2. Future of liver transplantation: non-human primates for patient-specific organs from induced pluripotent stem cells.

    Science.gov (United States)

    Sanal, Madhusudana Girija

    2011-08-28

    Strategies to fill the huge gap in supply versus demand of human organs include bioartificial organs, growing humanized organs in animals, cell therapy, and implantable bioengineered constructs. Reproducing the complex relations between different cell types, generation of adequate vasculature, and immunological complications are road blocks in generation of bioengineered organs, while immunological complications limit the use of humanized organs produced in animals. Recent developments in induced pluripotent stem cell (iPSC) biology offer a possibility of generating human, patient-specific organs in non-human primates (NHP) using patient-derived iPSC and NHP-derived iPSC lacking the critical developmental genes for the organ of interest complementing a NHP tetraploid embryo. The organ derived in this way will have the same human leukocyte antigen (HLA) profile as the patient. This approach can be curative in genetic disorders as this offers the possibility of gene manipulation and correction of the patient's genome at the iPSC stage before tetraploid complementation. The process of generation of patient-specific organs such as the liver in this way has the great advantage of making use of the natural signaling cascades in the natural milieu probably resulting in organs of great quality for transplantation. However, the inexorable scientific developments in this direction involve several social issues and hence we need to educate and prepare society in advance to accept the revolutionary consequences, good, bad and ugly.

  3. [ASSESSMENT ASSESSMENT OF THE CHEMICAL RISK AND ITS PREVENTION IN MANUFACTURE OF REFRACTORIES USING ORGANIC BINDER].

    Science.gov (United States)

    Drugova, O G; Roslyĭ, O F; Ust'iantsev, S B

    2015-01-01

    Assessment of the occupational chemical risk of new industries and the development of measures for its mitigation is a priority task to ensure chemical safety in Russia. There was performed the assessment of the chemical risk in the manufacture of new types of refractories--periclase-carbon refractories, using organic binder) on the base of data of hygiene studies, indices of morbidity rates in workers and also of the investigation of the impact of such refractory dust on laboratory animals (intratracheal introduction). The main factors for chemical risk to the workers' health are magnesium oxide, volatile products of phenol-formaldehyde resins, silicon-containing dust, carbon monoxide, sulfur dioxide, nitrogen oxides, and in the use of a binder "Carbores"--benzo (a) pyrene and pitch cokes of the carbon dust. In employees of such industry there is recorded the elevated morbidity rate of diseases of upper respiratory rates. Dust of this type has on the body of animals general toxic and mild fibrogenic effect. According to the results of the assessment of the chemical risk measures have been developed for its mitigation in the workplace.

  4. The assessment of information technology maturity in emergency response organizations

    OpenAIRE

    Santos, Rafael S.; Marcos R. S. Borges; Canos Cerda, José Hilario; Gomes, José Orlando

    2011-01-01

    In emergency response organizations, information technologies are not adequately explored. Sometimes, the mere adoption of new information technologies is not productive, as their efficient use depends on other interrelated technologies and the environment where they are installed. This work describes a model to help organizations understand their capability in respect to the adoption of these technologies. The model also helps the performing of the evaluation from different pe...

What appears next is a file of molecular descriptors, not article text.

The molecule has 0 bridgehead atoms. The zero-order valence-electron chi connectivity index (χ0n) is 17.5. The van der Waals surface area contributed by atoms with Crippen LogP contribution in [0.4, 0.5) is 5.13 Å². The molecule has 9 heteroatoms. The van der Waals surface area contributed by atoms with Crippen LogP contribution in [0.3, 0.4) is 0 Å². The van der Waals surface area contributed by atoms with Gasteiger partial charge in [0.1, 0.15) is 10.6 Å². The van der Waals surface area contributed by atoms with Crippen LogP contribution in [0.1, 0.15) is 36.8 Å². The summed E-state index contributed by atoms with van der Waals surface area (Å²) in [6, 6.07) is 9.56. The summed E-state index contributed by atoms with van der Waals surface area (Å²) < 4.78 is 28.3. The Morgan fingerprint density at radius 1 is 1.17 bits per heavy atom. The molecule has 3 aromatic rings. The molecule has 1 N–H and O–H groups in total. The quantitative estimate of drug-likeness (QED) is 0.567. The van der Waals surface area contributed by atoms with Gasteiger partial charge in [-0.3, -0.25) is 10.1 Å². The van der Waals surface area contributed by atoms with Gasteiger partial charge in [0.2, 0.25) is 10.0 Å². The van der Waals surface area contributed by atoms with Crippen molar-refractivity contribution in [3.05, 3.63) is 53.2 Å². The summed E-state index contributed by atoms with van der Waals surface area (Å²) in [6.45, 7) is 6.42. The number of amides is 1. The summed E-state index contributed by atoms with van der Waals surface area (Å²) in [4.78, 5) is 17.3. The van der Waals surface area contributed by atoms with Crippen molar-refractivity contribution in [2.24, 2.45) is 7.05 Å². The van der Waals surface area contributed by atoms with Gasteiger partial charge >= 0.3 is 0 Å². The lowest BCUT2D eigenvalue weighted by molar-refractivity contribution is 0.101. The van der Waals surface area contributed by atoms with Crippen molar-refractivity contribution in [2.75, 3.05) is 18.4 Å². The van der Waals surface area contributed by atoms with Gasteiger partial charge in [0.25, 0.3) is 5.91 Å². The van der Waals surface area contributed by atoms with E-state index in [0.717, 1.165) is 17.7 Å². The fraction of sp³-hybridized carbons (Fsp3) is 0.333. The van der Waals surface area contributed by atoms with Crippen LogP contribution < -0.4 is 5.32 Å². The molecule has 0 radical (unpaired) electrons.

5. Assessment of anaerobic biodegradability of five different solid organic wastes

    Science.gov (United States)

    Kristanto, Gabriel Andari; Asaloei, Huinny

    2017-03-01

    The concept of waste to energy emerges as an alternative solution to increasing waste generation and energy crisis. In the waste to energy concept, waste will be used to produce renewable energy through thermochemical, biochemical, and physiochemical processes. In an anaerobic digester, organic matter brake-down due to anaerobic bacteria produces methane gas as energy source. The organic waste break-down is affected by various characteristics of waste components, such as organic matter content (C, N, O, H, P), solid contents (TS and VS), nutrients ratio (C/N), and pH. This research aims to analyze biodegradability and potential methane production (CH4) from organic waste largely available in Indonesia. Five solid wastes comprised of fecal sludge, cow rumen, goat farm waste, traditional market waste, and tofu dregs were analyzed which showed tofu dregs as waste with the highest rate of biodegradability compared to others since the tofu dregs do not contain any inhibitor which is lignin, have 2.7%VS, 14 C/N ratios and 97.3% organic matter. The highest cumulative methane production known as Biochemical Methane Potential was achieved by tofu dregs with volume of 77 ml during 30-day experiment which then followed by cow rumen, goat farm waste, and traditional market waste. Subsequently, methane productions were calculated through percentage of COD reduction, which showed the efficiency of 99.1% that indicates complete conversion of the high organic matter into methane.

  6. Organic carbon recovery modeling for a rotating belt filter and its impact assessment on a plant-wide scale

    DEFF Research Database (Denmark)